This post was also written by Heather M. Zimmerman and Thomas W. Greeson.


On Aug. 19, 2008, the Centers for Medicare & Medicaid Services (“CMS”) published a final rule to implement the Fiscal Year 2009 Hospital Inpatient Prospective Payment System (the “2009 IPPS final rule”). 73 Fed. Reg 48433. The IPPS final rule includes significant changes to the federal Physician Self-Referral Law, or “Stark Law,” regulations. Under the Stark Law, if a physician or a member of a physician’s immediate family has a financial relationship with an entity, the physician may not make referrals to that entity for the furnishing of certain “designated health services” (“DHS”) under Medicare, unless an exception applies. If a physician makes a prohibited referral for DHS, the entity is prohibited from seeking or keeping payment from Medicare for the DHS. The IPPS final rule adopts as final, numerous changes to the Stark Law regulations that were proposed in the 2009 Hospital Inpatient Prospective Payment System proposed rule (“2009 IPPS proposed rule”), as well as changes that were proposed in the 2008 Medicare Physician Fee Schedule proposed rule (“2008 MPFS proposed rule”) and adopted as final in the September 2007 Stark Law, Phase III regulations (“Phase III”).

The following changes have a delayed effective date of Oct. 1, 2009, since they have the potential to substantially impact joint venture arrangements between physicians and hospitals, and may require the parties to restructure or dissolve existing financial arrangements in order to bring them into compliance with the Stark Law:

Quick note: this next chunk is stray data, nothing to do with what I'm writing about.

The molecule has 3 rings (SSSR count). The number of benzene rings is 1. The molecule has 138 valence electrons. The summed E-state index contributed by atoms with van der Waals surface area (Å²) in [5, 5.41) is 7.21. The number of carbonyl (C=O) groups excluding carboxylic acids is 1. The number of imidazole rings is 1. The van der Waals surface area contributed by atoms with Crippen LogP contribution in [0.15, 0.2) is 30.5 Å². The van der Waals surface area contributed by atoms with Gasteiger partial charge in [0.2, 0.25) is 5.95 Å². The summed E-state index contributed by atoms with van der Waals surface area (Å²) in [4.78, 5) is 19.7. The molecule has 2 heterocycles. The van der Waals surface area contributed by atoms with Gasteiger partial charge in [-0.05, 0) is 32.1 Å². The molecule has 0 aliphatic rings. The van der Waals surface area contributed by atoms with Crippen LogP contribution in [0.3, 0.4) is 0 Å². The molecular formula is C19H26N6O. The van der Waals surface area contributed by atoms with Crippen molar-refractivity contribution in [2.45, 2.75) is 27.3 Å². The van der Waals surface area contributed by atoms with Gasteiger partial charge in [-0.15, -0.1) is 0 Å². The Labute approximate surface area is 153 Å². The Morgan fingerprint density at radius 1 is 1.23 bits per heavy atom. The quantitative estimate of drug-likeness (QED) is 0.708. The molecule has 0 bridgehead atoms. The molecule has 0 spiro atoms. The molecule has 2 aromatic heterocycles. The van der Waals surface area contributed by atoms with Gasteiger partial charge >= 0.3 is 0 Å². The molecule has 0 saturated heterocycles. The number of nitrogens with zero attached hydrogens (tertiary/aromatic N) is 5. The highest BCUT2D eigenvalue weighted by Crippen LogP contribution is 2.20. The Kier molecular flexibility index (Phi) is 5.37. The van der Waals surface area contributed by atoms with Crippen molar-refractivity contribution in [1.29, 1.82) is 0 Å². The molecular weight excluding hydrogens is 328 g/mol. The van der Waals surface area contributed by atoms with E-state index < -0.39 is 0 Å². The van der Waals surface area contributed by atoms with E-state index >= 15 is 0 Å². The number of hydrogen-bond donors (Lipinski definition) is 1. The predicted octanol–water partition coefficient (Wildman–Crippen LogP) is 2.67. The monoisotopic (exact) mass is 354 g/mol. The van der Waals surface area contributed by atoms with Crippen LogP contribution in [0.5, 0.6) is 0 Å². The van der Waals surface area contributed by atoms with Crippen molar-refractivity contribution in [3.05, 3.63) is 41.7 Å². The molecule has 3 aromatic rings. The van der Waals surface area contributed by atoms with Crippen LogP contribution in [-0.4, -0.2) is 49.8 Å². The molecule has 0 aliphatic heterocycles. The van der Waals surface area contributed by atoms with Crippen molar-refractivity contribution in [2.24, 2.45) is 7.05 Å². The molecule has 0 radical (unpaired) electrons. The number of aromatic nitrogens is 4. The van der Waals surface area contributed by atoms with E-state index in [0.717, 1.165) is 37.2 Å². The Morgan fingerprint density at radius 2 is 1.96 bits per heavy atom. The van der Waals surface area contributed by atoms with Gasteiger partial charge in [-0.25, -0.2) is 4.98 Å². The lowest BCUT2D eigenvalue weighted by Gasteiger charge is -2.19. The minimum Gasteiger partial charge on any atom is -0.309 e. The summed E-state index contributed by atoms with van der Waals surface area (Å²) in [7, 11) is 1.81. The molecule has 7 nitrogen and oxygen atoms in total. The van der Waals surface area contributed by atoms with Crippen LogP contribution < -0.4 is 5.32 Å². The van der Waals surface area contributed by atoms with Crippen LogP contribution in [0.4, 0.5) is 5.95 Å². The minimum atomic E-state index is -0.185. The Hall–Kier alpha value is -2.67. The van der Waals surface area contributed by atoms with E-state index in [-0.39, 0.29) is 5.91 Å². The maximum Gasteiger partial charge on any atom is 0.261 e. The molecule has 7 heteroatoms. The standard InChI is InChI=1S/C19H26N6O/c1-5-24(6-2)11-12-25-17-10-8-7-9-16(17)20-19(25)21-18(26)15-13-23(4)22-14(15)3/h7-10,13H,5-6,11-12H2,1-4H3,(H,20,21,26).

• Prohibition on the use of percentage-based compensation formulae for equipment and office lease arrangements.
  • Prohibition on the use unit-of-service (“per click”) payments in office space and equipment lease arrangements to the extent the payments reflect referrals between the parties.
  • The expanded definition of “entity” to include not only the entity that submits claims to Medicare for DHS, but also the “person or entity that performs the DHS” in an effort to restrict the provision of DHS to hospitals by physician or physician organizations “under arrangements.”

Other changes to the Stark Law regulations that become effective Oct. 1, 2008 include:

  • Revisions to the “stand in the shoes” provisions.
  • Requirement that hospitals disclose to patients on request, physician-ownership.
  • Requirement that hospitals disclose financial relationships with physicians.
  • Revisions to the exception for payment of obstetrical malpractice insurance subsidies.
  • Clarification regarding physician ownership in a retirement plan.
  • Creation of a new exception for technical non-compliance with signature requirements.
  • Definition of a “period of disallowance.”
  • Requirement that in an appeal action, the burden of proof for establishing that DHS was not furnished pursuant to a prohibited referral is on the DHS entity.

This Client Alert describes the key provisions of the 2009 IPPS final rule and provides our commentary on aspects of the proposals that we expect to be of greatest interest to our clients.